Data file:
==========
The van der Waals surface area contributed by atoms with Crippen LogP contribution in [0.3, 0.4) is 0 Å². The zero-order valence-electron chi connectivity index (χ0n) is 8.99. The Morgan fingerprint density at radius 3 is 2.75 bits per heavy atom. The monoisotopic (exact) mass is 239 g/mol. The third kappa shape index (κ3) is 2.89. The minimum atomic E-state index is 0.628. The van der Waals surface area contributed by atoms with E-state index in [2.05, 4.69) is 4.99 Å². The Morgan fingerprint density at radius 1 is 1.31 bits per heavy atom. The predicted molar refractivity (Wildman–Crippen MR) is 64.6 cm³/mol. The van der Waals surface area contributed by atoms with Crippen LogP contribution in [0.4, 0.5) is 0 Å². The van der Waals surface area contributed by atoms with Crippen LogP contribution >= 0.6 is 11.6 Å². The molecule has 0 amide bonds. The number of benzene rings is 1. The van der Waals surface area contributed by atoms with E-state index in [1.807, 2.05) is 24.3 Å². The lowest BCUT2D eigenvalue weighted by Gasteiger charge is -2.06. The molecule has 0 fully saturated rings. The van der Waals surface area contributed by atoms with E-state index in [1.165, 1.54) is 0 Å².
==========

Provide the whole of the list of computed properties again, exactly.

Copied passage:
The van der Waals surface area contributed by atoms with Crippen LogP contribution in [0.3, 0.4) is 0 Å². The zero-order valence-electron chi connectivity index (χ0n) is 8.99. The Morgan fingerprint density at radius 3 is 2.75 bits per heavy atom. The monoisotopic (exact) mass is 239 g/mol. The third kappa shape index (κ3) is 2.89. The minimum atomic E-state index is 0.628. The van der Waals surface area contributed by atoms with E-state index in [2.05, 4.69) is 4.99 Å². The Morgan fingerprint density at radius 1 is 1.31 bits per heavy atom. The predicted molar refractivity (Wildman–Crippen MR) is 64.6 cm³/mol. The van der Waals surface area contributed by atoms with Crippen LogP contribution in [0.4, 0.5) is 0 Å². The van der Waals surface area contributed by atoms with Crippen LogP contribution >= 0.6 is 11.6 Å². The molecule has 0 amide bonds. The number of benzene rings is 1. The van der Waals surface area contributed by atoms with E-state index in [1.807, 2.05) is 24.3 Å². The lowest BCUT2D eigenvalue weighted by Gasteiger charge is -2.06. The molecule has 0 fully saturated rings. The van der Waals surface area contributed by atoms with E-state index in [1.165, 1.54) is 0 Å².